Call for Papers: 2018 Black New England Conference (CLOSED)
Express Your Self: Identity, Style and Adornment
October 19-20, 2018
at the University of New Hampshire
12th ANNUAL BLACK NEW ENGLAND CONFERENCE
“The will to adorn is the second most notable characteristic in Negro expression. Perhaps his idea of ornament does not attempt to meet conventional standards, but it satisfies the soul of its creator.” — Zora Neale Hurston
Style—whether expressed through art, music, literature, performance, speech, or bodily adornment—operates as a visible and tangible marker of identity and group affiliation. African American style has functioned as an effective means of communication during social interactions, and has influenced how African Americans create identities for themselves and how they express their identities to others. Additionally, although there is no one way to be “authentically” African American, there are numerous aesthetic choices that have overlapped and intertwined, forming a framework for understanding linkages between the individual self and the individual self’s position within social structures, especially those organized around notions of kinship, economic empowerment, religion, and politics.
Historically, a “Black aesthetic” in the U.S. was developed in a contentious relationship with European-American culture, as descendants of enslaved people in the U.S. worked to create and maintain their own traditions while facing racial discrimination. Today, African American style and that of the African Diaspora has become a significant part of American and indeed global culture; there is no denying the pervasive cultural appropriation of the aesthetic and performative practices of Black culture in popular culture. Even so, African American style remains a distinct cultural phenomenon.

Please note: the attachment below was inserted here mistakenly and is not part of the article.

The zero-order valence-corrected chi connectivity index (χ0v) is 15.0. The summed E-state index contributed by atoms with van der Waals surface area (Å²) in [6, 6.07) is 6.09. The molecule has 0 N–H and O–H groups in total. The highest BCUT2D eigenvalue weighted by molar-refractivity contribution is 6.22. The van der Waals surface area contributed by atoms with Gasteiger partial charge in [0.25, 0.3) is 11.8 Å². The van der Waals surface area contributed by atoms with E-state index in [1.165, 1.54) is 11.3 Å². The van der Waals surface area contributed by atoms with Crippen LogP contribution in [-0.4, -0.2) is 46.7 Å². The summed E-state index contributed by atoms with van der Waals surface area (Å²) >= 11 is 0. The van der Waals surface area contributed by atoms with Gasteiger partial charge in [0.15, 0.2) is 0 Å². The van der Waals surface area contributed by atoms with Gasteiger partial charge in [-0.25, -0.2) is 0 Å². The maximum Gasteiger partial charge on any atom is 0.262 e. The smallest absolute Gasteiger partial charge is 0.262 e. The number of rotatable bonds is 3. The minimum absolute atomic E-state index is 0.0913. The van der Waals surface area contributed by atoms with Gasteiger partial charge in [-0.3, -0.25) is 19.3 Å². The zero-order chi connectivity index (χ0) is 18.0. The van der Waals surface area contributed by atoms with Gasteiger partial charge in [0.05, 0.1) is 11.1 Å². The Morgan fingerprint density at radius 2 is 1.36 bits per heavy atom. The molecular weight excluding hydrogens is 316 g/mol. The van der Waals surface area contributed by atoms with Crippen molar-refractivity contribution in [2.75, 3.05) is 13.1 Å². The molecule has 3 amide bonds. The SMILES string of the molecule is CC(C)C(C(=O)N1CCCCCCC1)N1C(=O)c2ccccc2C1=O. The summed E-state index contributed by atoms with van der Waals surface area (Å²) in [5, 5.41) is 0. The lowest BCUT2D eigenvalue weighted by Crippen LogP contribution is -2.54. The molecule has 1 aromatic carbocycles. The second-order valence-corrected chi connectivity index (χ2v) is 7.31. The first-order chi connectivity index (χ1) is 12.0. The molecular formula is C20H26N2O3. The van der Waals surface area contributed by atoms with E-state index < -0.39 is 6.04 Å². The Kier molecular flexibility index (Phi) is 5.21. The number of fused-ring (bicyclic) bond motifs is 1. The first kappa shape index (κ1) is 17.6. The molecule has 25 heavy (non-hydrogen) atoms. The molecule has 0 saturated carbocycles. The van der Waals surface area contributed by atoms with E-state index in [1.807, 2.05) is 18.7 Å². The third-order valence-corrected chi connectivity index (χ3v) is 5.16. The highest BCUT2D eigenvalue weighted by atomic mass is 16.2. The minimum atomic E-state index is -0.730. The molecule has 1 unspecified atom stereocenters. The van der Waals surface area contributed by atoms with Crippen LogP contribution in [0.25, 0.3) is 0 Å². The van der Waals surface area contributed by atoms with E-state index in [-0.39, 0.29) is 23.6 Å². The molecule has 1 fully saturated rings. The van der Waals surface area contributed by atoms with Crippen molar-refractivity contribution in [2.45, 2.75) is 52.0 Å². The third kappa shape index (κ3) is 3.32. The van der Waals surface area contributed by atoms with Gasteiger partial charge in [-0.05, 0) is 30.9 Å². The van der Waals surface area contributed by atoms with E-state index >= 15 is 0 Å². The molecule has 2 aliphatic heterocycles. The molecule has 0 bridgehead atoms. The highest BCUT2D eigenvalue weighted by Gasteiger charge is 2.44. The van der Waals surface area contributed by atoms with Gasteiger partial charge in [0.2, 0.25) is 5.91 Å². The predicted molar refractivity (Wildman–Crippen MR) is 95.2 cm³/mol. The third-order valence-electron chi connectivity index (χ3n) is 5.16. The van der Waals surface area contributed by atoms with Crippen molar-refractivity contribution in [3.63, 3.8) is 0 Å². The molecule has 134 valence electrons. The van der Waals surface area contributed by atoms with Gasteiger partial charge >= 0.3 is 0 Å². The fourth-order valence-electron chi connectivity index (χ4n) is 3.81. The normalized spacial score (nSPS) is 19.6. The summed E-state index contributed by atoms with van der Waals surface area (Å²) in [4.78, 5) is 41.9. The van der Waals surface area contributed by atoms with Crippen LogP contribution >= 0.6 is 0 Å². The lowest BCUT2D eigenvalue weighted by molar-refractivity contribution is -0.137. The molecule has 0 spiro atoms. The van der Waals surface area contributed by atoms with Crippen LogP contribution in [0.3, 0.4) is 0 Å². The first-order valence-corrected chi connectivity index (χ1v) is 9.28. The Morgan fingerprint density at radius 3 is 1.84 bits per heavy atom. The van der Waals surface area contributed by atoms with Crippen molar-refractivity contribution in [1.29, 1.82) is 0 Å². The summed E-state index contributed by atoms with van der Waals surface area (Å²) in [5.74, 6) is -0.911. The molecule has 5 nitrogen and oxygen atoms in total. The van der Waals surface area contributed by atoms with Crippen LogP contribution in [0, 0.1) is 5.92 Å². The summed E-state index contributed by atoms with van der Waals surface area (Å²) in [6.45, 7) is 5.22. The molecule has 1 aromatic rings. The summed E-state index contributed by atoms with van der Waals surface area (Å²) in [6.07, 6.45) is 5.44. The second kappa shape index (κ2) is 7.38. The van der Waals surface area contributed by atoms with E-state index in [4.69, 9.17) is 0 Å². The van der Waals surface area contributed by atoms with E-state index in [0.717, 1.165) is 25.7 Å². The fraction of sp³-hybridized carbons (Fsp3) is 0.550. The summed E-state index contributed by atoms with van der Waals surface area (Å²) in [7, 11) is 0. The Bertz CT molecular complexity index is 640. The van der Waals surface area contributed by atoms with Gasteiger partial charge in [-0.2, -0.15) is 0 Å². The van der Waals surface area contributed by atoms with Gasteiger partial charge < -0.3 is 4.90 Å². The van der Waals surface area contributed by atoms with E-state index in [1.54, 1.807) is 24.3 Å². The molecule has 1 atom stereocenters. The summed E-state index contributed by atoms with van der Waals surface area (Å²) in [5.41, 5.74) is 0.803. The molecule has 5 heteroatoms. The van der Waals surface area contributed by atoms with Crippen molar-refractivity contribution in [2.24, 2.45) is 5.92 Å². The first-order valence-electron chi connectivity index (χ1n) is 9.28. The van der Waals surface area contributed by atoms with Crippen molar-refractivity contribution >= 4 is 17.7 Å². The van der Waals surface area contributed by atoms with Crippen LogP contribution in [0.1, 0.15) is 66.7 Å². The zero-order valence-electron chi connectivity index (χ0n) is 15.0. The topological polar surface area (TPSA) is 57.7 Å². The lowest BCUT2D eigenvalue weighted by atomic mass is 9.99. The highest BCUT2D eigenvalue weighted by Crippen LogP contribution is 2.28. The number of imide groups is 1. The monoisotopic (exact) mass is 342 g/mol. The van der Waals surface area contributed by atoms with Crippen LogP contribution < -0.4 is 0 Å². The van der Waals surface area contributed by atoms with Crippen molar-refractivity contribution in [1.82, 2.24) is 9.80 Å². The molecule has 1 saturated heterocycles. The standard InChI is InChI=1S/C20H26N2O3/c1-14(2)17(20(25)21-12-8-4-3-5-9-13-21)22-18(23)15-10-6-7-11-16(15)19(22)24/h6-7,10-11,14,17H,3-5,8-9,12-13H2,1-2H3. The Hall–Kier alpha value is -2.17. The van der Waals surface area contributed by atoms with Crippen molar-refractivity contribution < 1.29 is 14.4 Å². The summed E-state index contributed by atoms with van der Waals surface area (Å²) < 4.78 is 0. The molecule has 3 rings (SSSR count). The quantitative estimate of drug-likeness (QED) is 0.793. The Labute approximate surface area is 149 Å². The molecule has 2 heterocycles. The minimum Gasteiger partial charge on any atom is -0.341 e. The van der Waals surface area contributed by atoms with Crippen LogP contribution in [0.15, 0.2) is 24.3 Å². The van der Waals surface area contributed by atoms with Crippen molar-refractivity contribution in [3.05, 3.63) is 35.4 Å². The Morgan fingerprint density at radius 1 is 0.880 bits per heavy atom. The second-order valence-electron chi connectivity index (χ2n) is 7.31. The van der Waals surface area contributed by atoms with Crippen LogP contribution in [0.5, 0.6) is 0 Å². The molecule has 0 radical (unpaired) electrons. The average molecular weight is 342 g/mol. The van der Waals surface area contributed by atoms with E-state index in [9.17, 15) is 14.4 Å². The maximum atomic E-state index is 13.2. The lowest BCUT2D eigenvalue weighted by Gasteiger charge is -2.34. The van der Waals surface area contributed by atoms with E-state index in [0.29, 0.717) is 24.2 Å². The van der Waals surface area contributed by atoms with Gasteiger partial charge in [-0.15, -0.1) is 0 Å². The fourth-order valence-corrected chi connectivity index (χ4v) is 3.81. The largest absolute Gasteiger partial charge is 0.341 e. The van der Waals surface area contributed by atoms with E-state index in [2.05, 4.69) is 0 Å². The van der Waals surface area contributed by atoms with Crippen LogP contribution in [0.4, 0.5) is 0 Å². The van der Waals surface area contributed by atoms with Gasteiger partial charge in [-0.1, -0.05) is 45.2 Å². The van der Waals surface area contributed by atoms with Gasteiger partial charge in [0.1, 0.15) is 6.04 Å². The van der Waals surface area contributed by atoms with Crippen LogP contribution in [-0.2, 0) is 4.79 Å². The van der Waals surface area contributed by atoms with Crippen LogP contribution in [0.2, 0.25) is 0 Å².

Style can subvert social constraints such as gender norms and socioeconomic stratification. Style can present a problematic dichotomy between necessary self-expression and societal judgment. Style can conceal or celebrate one's interior self.
In exploring the traditions, artistry, and social histories that have shaped different forms of African American style, this conference will offer opportunities for presenters to explore the historical and present impact of various forms of artistic expression on the development of African American identities and cultural production, as well as how the embodiment of aesthetic expressions serves as a point of reflection for social issues today.
This conference is for anyone who wants to explore the significance of individual and collective style as more than just a social and climatological necessity. It will be an animated and vibrant celebration of the human drive to define and redefine what it means to be human.
The Black New England Conference, now in its 12th year, is an annual 2-day gathering where academics, artists, activists, and community members share insights and research on Black experiences, past and present, in New England and beyond. The Conference is both an academic conference and a celebration of Black life and history.